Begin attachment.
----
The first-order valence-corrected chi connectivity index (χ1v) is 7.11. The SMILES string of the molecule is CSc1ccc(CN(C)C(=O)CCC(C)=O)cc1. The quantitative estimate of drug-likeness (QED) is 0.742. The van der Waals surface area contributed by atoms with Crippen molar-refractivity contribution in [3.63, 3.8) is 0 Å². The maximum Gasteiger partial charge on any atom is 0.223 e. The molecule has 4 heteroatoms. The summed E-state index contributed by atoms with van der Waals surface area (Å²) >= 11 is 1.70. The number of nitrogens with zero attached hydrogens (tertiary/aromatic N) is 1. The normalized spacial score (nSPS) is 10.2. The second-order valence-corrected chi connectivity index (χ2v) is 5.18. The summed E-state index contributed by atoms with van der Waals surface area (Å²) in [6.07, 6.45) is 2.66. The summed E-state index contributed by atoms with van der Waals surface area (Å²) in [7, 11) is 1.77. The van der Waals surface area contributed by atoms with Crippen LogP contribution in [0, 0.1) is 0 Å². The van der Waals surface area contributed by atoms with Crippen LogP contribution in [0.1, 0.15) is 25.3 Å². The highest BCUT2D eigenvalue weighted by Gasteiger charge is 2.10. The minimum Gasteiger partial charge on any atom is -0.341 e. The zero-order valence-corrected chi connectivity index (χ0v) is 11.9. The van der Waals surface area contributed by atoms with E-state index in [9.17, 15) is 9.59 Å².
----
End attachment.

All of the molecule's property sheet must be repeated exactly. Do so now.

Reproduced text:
The first-order valence-corrected chi connectivity index (χ1v) is 7.11. The SMILES string of the molecule is CSc1ccc(CN(C)C(=O)CCC(C)=O)cc1. The quantitative estimate of drug-likeness (QED) is 0.742. The van der Waals surface area contributed by atoms with Crippen molar-refractivity contribution in [3.63, 3.8) is 0 Å². The maximum Gasteiger partial charge on any atom is 0.223 e. The molecule has 4 heteroatoms. The summed E-state index contributed by atoms with van der Waals surface area (Å²) >= 11 is 1.70. The number of nitrogens with zero attached hydrogens (tertiary/aromatic N) is 1. The normalized spacial score (nSPS) is 10.2. The second-order valence-corrected chi connectivity index (χ2v) is 5.18. The summed E-state index contributed by atoms with van der Waals surface area (Å²) in [6.07, 6.45) is 2.66. The summed E-state index contributed by atoms with van der Waals surface area (Å²) in [7, 11) is 1.77. The van der Waals surface area contributed by atoms with Crippen LogP contribution in [0, 0.1) is 0 Å². The van der Waals surface area contributed by atoms with Crippen LogP contribution in [0.1, 0.15) is 25.3 Å². The highest BCUT2D eigenvalue weighted by Gasteiger charge is 2.10. The minimum Gasteiger partial charge on any atom is -0.341 e. The zero-order valence-corrected chi connectivity index (χ0v) is 11.9. The van der Waals surface area contributed by atoms with E-state index in [9.17, 15) is 9.59 Å².